Phillies quiet heading into winter meetings

Phillies quiet heading into winter meetings
December 7, 2013, 9:00 am
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Major League Baseball's annual winter meetings begin Monday in Orlando, adding another element to what’s already been an interesting offseason.

Phillies GM Ruben Amaro Jr. is no stranger to the meetings, landing big-name talents such as Roy Halladay and Cliff Lee in the past. But with the Phils remaining relatively quiet so far, does he have what it takes to land more big-name talent?

“This is a different winter for that team, a different winter for Amaro, who is a big-game hunter, loves those big guys,” CSNPhilly.com Phillies insider Jim Salisbury said on "SportsNite" on Comcast SportsNet. “Let’s not forget, he’s kind of obsessed with Giancarlo Stanton down in Miami and they're always poking around on that one, but I don’t see them trading him right now.”

The Phillies aren’t in a hurry to sign upper-echelon talent. They've opted thus far to add mid-range players such as Marlon Byrd, Wil Nieves and Brad Lincoln.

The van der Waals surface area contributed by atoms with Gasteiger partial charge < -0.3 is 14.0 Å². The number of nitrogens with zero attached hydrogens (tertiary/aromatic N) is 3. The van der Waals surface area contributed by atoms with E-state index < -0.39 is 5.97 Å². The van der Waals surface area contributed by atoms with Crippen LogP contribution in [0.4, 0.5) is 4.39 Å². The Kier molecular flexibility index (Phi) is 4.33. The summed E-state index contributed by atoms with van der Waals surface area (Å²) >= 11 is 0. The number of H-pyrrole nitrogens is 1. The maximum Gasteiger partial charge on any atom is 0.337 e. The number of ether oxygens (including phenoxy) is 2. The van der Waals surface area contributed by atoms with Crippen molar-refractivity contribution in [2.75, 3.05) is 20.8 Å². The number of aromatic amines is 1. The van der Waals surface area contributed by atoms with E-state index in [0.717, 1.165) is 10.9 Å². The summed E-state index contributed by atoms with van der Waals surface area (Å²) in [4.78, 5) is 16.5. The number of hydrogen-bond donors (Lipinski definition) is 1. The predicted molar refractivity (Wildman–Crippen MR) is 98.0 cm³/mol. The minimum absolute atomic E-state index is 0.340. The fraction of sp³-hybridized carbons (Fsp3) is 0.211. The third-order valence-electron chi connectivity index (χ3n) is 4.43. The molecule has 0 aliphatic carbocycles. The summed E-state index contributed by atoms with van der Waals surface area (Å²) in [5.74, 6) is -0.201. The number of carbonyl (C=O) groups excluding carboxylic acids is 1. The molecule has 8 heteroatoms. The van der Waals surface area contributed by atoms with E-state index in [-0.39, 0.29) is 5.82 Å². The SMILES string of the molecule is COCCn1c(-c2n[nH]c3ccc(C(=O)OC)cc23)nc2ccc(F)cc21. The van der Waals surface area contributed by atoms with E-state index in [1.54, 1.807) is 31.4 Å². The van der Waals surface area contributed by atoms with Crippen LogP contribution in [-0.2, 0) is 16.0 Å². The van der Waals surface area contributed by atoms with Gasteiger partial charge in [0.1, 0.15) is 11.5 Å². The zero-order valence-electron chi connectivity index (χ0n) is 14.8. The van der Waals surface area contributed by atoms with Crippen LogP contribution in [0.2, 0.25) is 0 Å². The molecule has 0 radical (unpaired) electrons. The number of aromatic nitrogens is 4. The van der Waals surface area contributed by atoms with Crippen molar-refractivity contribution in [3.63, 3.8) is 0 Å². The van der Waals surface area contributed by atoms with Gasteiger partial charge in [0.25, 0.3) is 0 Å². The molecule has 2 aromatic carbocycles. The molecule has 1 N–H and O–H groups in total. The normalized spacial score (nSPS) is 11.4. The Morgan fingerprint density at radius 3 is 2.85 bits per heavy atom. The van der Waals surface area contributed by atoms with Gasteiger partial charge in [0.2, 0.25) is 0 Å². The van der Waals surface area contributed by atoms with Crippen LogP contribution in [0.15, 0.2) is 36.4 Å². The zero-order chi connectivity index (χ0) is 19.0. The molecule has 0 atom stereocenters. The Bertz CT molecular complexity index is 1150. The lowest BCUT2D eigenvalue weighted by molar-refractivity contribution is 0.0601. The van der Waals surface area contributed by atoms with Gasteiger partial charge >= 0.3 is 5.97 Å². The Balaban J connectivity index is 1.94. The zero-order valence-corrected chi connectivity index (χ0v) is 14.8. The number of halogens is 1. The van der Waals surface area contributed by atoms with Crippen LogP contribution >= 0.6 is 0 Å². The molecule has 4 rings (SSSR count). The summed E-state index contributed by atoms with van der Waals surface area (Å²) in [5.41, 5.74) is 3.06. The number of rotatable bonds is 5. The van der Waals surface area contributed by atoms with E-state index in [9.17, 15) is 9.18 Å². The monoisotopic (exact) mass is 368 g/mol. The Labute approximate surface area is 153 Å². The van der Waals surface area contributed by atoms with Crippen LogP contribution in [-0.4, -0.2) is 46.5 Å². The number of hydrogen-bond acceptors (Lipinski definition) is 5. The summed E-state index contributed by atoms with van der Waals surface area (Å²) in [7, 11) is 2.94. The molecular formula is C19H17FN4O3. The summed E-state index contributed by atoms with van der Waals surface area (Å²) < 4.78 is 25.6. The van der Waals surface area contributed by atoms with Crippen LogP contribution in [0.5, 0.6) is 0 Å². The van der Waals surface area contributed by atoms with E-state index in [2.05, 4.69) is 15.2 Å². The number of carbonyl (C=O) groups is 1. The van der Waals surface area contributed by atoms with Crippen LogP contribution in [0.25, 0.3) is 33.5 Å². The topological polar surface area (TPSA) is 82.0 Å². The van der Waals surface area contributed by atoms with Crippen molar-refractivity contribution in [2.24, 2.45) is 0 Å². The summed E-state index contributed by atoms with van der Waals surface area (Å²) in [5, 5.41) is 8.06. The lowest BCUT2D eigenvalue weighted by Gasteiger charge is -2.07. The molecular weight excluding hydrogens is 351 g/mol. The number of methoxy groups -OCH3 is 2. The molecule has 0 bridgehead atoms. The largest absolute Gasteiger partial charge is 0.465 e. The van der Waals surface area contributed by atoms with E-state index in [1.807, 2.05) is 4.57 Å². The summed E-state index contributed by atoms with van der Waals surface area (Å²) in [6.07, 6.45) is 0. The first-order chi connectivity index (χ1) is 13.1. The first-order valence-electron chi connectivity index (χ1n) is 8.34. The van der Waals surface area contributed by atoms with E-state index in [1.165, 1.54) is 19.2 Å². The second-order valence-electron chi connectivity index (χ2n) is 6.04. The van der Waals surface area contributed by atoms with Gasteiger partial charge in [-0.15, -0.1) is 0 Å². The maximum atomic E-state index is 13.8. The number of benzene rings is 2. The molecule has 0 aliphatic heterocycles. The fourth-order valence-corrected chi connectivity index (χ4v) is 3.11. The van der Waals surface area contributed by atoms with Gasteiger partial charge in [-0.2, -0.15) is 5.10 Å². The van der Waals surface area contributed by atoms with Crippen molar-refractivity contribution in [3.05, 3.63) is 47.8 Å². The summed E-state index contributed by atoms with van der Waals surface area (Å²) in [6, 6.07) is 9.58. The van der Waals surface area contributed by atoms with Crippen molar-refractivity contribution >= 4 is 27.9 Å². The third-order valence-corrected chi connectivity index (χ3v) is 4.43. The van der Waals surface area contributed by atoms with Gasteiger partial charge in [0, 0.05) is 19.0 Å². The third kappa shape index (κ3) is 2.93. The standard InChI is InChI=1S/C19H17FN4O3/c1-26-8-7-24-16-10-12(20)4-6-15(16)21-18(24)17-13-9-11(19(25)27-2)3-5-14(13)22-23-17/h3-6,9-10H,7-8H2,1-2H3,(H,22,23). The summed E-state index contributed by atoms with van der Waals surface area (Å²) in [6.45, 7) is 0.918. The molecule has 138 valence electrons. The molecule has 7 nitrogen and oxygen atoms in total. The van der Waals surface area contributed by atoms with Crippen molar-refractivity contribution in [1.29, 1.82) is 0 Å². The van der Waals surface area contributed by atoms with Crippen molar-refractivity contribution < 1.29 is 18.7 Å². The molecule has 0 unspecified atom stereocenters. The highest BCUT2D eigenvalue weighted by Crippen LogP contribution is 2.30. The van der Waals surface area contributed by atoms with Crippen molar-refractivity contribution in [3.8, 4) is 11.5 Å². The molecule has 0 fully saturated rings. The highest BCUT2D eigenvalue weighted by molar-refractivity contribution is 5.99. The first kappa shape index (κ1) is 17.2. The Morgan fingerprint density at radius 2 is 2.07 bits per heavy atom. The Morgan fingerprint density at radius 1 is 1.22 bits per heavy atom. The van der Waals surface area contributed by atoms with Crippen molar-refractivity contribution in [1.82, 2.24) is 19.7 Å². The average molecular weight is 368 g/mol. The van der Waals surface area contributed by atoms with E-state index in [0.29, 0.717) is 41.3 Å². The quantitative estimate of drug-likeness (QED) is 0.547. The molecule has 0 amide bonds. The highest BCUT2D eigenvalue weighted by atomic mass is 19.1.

“They kind of cast their die a little bit early in the offseason when they set their sights on a mid-range guy -- Marlon Byrd,” Salisbury said. “Those seem to be the type of guys they’re looking at. They weren’t in it for [Jacoby] Ellsbury, they're not in it for [Shin-Soo] Choo.

“They have a bunch of guys -- Ryan Howard, [Cole] Hamels, [Cliff] Lee -- making $20 or more million. [Jonathan] Papelbon and Mike Adams next year are going to combine in the eight and ninth inning for $20 million. I just don’t think that they have big-ticket free agents on their plate the rest of this winter.”

While the Phils may be reluctant to spend big money this offseason, Amaro still may tinker with his roster via the trade market. His best asset?

“The best trade chip they have is Domonic Brown, 26 years old, still an improving talent, in my opinion,” Salisbury said. “He’s a guy that I hear a lot of rumble about from opposing teams, that he's available, that their ears are open. In the right move, they would like to get back young, productive right-handed bat they could play in the outfield, under-control type of player contract-wise.

"The thing is, teams just don’t really want to move those type of guys. ... I don’t know if it’s likely that they will indeed make that move. I think their ears are wide open, though.”